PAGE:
New research on African rattans
Four genera of rattan palms, represented by 20 species, occur in West and Central Africa. In common with their Asian relatives, the rattans of Africa form an integral part of subsistence strategies for many rural populations as well as providing the basis of a thriving cottage industry. Although many of the African rattan species are used locally for a multiplicity of purposes, the commercial trade concentrates on the bulk harvest of only a few widespread and relatively common species.
African rattans have long been recognised by donor agencies and national governments as having a potential role to play on the world market as well as a great role within the regional Non-Timber Forest Products (NTFP) sector of Africa.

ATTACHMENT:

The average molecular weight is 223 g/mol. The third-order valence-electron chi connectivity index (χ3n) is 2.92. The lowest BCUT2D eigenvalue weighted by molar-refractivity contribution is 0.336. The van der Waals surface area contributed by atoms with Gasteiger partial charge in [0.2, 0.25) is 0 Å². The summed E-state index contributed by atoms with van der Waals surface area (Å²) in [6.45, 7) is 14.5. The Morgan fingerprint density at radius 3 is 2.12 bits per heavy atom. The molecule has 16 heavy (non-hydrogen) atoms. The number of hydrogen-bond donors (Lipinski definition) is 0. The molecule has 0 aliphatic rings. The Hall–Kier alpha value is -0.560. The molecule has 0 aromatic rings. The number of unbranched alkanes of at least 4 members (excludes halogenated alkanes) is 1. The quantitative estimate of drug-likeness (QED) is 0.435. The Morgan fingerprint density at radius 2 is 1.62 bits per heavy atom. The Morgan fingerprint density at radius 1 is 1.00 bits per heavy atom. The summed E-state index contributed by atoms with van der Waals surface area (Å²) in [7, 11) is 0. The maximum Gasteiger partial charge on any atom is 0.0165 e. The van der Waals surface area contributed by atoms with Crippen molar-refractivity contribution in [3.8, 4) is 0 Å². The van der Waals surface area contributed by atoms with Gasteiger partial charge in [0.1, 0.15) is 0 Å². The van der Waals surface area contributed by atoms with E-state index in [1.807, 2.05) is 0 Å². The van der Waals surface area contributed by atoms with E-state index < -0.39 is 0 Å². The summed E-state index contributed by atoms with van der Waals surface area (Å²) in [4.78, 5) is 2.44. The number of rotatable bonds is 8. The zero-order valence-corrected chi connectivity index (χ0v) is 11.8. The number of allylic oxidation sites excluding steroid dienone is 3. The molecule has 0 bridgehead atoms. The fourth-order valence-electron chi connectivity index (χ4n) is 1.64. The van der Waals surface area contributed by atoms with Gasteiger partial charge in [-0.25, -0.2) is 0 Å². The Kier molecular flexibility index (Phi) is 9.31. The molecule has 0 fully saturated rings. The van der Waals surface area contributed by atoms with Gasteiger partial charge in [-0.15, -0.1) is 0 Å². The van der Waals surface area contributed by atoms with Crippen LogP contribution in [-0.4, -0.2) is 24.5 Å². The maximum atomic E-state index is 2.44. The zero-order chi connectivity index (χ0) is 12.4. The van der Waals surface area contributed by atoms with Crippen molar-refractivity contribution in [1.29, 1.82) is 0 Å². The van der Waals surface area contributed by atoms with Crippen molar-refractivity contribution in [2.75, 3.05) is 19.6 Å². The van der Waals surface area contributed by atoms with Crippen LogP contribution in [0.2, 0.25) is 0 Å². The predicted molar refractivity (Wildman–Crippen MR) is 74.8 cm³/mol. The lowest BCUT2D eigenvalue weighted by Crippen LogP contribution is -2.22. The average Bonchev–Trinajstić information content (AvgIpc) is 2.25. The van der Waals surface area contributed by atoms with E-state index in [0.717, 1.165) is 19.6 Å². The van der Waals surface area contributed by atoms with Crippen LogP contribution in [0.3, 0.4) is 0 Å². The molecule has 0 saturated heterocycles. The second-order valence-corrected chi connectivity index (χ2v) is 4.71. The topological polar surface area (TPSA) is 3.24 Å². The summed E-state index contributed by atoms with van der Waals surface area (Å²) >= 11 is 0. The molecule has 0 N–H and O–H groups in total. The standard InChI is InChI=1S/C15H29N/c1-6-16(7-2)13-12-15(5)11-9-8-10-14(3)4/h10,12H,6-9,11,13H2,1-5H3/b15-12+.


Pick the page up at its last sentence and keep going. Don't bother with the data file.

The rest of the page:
As increased interest is being shown in the potential role of high value NTFPs to contribute to conservation and development, rattan is frequently mentioned as a product that could be developed and promoted in a useful way. However, the development of the rattan resource in Africa has until recently, been hindered by a lack of basic knowledge about the exact species used, their ecological requirements and the social context of their utilisation. Hence it has not been possible to design appropriate management strategies that might be implemented to ensure their sustainable, and equitable, exploitation. Recent research has concentrated on the provision of information on the taxonomy, ecology and utilisation of these taxa. Now that this baseline information is available, rattan research in Africa is now concentrating of the development and promotion of the rattan resource from both ecological and socio-economic perspectives.
Sunderland, T.C.H.; Profizi, J.P. (Eds). (2002). New research on African rattans. 352pp. International Network for Bamboo and Rattan (INBAR).